/dev/md/dsk/d10 32G 22G 9.4G 70% /bin /boot /cdrom /core /dev /esx /etc /hom /home /initrd.img /lib /lib32 /lib64 /media /mnt /opt /proc /root /run /sbin /snap /srv /sys /tmp /usr /var /vmlinuz

*$ metastat -p d10
d10 -m d11 d12 1
d11 1 1 c0t0d0s0
d12 1 1 c0t1d0s0*

So we’ve got an encapsulated SVM root file system. Lets find the device paths for c0t0d0 and c0t1d0 under the /devices name space.

*$ ls -l /dev/dsk/c0t0d0s0
lrwxrwxrwx 1 root root 49 Feb 6 11:06 /dev/dsk/c0t0d0s0 ->
../../devices/pci@780/pci@0/pci@9/scsi@0/sd@0,0:a*

*$ ls -l /dev/dsk/c0t1d0s0
lrwxrwxrwx 1 root root 49 Jan 11 2007 /dev/dsk/c0t1d0s0 ->
../../devices/pci@780/pci@0/pci@9/scsi@0/sd@1,0:a*

Ok.. so removing the “/devices” from the path (since that’s just a Solaris name space) and the trailing “a” gives us the following….

/pci@780/pci@0/pci@9/scsi@0/sd@0,0

/pci@780/pci@0/pci@9/scsi@0/sd@1,0

(Side note… the “a” stands for slice 0. Slice 1 would have a “b”, slice 2 would have a “c”, etc. You can see an example of this by issuing a $ ls -l /dev/dsk/c0t0d0s1. That’s why when you boot off of cdrom, you’ll see a trailing “f”. By default, its looking for boot strap information on slice 6!)

We can confirm this by grepping for the two above paths into /etc/path_to_inst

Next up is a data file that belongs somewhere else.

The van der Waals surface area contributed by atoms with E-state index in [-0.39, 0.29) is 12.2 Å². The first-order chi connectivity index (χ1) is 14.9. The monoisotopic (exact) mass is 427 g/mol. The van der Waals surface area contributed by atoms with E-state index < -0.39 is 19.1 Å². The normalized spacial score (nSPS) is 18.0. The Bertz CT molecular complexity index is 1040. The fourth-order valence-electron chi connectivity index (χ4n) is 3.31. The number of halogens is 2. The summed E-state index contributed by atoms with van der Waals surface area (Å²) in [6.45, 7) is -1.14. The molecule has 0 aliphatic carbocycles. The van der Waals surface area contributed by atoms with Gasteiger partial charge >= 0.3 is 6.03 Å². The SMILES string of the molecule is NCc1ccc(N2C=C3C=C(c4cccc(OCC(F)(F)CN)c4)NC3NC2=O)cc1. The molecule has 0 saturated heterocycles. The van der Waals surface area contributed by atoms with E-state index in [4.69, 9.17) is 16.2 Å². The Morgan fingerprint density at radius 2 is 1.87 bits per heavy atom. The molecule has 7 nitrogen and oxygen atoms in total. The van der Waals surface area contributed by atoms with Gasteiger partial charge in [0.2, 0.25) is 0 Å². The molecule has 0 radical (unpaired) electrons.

*$ grep '/pci@780/pci@0/pci@9/scsi@0/sd@[0-1],0' /etc/path_to_inst
"/pci@780/pci@0/pci@9/scsi@0/sd@0,0" 1 "sd"
"/pci@780/pci@0/pci@9/scsi@0/sd@1,0" 3 "sd"*

Sweet. Step 2 down.

Next, lets assign an alias of “rootdisk” to the first device and “rootmirror” to the second. Replace the two characters “sd” with the word “disk”.

*# eeprom nvramrc="devalias rootdisk
/pci@780/pci@0/pci@9/scsi@0/disk@0,0 devalias rootmirror
/pci@780/pci@0/pci@9/scsi@0/disk@1,0"*

While we’re at it, lets change our boot device to point to rootdisk and rootmirror.

*# eeprom boot-device="rootdisk rootmirror"*
The OBP variable nvramrc a placeholder for values that haven't been
committed into the NVRAM. Upon the next reboot, the nvaliasrc variable
will be commited into NVRAM. Lets see this in action. The whole point of
this article is so we didn't have to bounce the machine, but just to
prove this is how it works lets see it anyways.

*# halt
syncing file systems... done
Program terminated
{0} ok*

*{0} ok printenv nvramrc
nvramrc = devalias rootdisk /pci@780/pci@0/pci@9/scsi@0/disk@0,0
devalias rootmirror /pci@780/pci@0/pci@9/scsi@0/disk@1,0*

So there’s our value that we stuck into nvramrc.

Our modifications haven’t appeared under devalias yet because a complete boot cycle is needed before the contents of nvramrc gets committed into NVRAM…

*{0} ok devalias
ttya /pci@7c0/pci@0/pci@1/pci@0/isa@2/serial@0,3f8
nvram /virtual-devices/nvram@3
net3 /pci@7c0/pci@0/pci@2/network@0,1